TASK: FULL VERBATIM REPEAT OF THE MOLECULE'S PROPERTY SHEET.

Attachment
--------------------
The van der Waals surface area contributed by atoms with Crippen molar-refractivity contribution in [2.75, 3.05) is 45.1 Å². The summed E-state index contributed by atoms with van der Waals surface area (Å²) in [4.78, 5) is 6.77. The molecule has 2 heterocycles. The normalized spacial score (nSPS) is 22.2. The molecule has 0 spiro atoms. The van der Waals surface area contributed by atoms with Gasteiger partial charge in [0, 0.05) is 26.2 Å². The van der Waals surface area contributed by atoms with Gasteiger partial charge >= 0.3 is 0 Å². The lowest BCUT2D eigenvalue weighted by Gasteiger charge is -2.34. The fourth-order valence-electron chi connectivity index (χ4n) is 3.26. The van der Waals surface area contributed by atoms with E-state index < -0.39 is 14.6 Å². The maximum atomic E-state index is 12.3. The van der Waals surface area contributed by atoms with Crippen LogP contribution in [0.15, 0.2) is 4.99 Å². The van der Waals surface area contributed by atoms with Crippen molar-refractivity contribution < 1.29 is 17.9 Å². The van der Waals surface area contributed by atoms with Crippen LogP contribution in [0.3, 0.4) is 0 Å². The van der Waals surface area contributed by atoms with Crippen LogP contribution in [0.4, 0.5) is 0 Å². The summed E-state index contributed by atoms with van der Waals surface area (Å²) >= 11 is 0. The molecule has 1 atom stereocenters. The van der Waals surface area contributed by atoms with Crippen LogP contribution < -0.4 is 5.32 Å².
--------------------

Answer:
The van der Waals surface area contributed by atoms with Crippen molar-refractivity contribution in [2.75, 3.05) is 45.1 Å². The summed E-state index contributed by atoms with van der Waals surface area (Å²) in [4.78, 5) is 6.77. The molecule has 2 heterocycles. The normalized spacial score (nSPS) is 22.2. The molecule has 0 spiro atoms. The van der Waals surface area contributed by atoms with Gasteiger partial charge in [0, 0.05) is 26.2 Å². The van der Waals surface area contributed by atoms with Gasteiger partial charge >= 0.3 is 0 Å². The lowest BCUT2D eigenvalue weighted by Gasteiger charge is -2.34. The fourth-order valence-electron chi connectivity index (χ4n) is 3.26. The van der Waals surface area contributed by atoms with E-state index < -0.39 is 14.6 Å². The maximum atomic E-state index is 12.3. The van der Waals surface area contributed by atoms with Crippen LogP contribution in [0.15, 0.2) is 4.99 Å². The van der Waals surface area contributed by atoms with Crippen molar-refractivity contribution < 1.29 is 17.9 Å². The van der Waals surface area contributed by atoms with Crippen LogP contribution in [0.3, 0.4) is 0 Å². The van der Waals surface area contributed by atoms with Crippen LogP contribution in [0.4, 0.5) is 0 Å². The summed E-state index contributed by atoms with van der Waals surface area (Å²) >= 11 is 0. The molecule has 1 atom stereocenters. The van der Waals surface area contributed by atoms with Crippen LogP contribution < -0.4 is 5.32 Å².